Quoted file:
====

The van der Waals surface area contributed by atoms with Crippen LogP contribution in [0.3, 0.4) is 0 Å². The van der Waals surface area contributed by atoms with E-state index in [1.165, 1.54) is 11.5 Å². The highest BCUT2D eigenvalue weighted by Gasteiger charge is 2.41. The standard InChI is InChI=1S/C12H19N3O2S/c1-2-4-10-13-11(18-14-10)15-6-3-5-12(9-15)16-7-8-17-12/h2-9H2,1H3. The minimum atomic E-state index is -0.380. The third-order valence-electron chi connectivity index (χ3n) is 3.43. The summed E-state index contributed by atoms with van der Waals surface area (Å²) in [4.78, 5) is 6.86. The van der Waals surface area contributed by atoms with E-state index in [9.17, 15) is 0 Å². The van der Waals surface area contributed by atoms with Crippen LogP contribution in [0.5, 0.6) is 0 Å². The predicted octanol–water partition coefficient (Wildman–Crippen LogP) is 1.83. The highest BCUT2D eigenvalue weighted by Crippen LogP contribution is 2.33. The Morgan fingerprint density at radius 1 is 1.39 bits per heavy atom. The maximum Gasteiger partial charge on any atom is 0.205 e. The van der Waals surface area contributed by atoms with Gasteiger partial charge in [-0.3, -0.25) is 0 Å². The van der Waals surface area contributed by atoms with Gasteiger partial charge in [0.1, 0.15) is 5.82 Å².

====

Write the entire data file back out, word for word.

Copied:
The van der Waals surface area contributed by atoms with Crippen LogP contribution in [0.3, 0.4) is 0 Å². The van der Waals surface area contributed by atoms with E-state index in [1.165, 1.54) is 11.5 Å². The highest BCUT2D eigenvalue weighted by Gasteiger charge is 2.41. The standard InChI is InChI=1S/C12H19N3O2S/c1-2-4-10-13-11(18-14-10)15-6-3-5-12(9-15)16-7-8-17-12/h2-9H2,1H3. The minimum atomic E-state index is -0.380. The third-order valence-electron chi connectivity index (χ3n) is 3.43. The summed E-state index contributed by atoms with van der Waals surface area (Å²) in [4.78, 5) is 6.86. The van der Waals surface area contributed by atoms with E-state index in [9.17, 15) is 0 Å². The van der Waals surface area contributed by atoms with Crippen LogP contribution in [0.5, 0.6) is 0 Å². The predicted octanol–water partition coefficient (Wildman–Crippen LogP) is 1.83. The highest BCUT2D eigenvalue weighted by Crippen LogP contribution is 2.33. The Morgan fingerprint density at radius 1 is 1.39 bits per heavy atom. The maximum Gasteiger partial charge on any atom is 0.205 e. The van der Waals surface area contributed by atoms with Gasteiger partial charge in [-0.3, -0.25) is 0 Å². The van der Waals surface area contributed by atoms with Gasteiger partial charge in [0.1, 0.15) is 5.82 Å².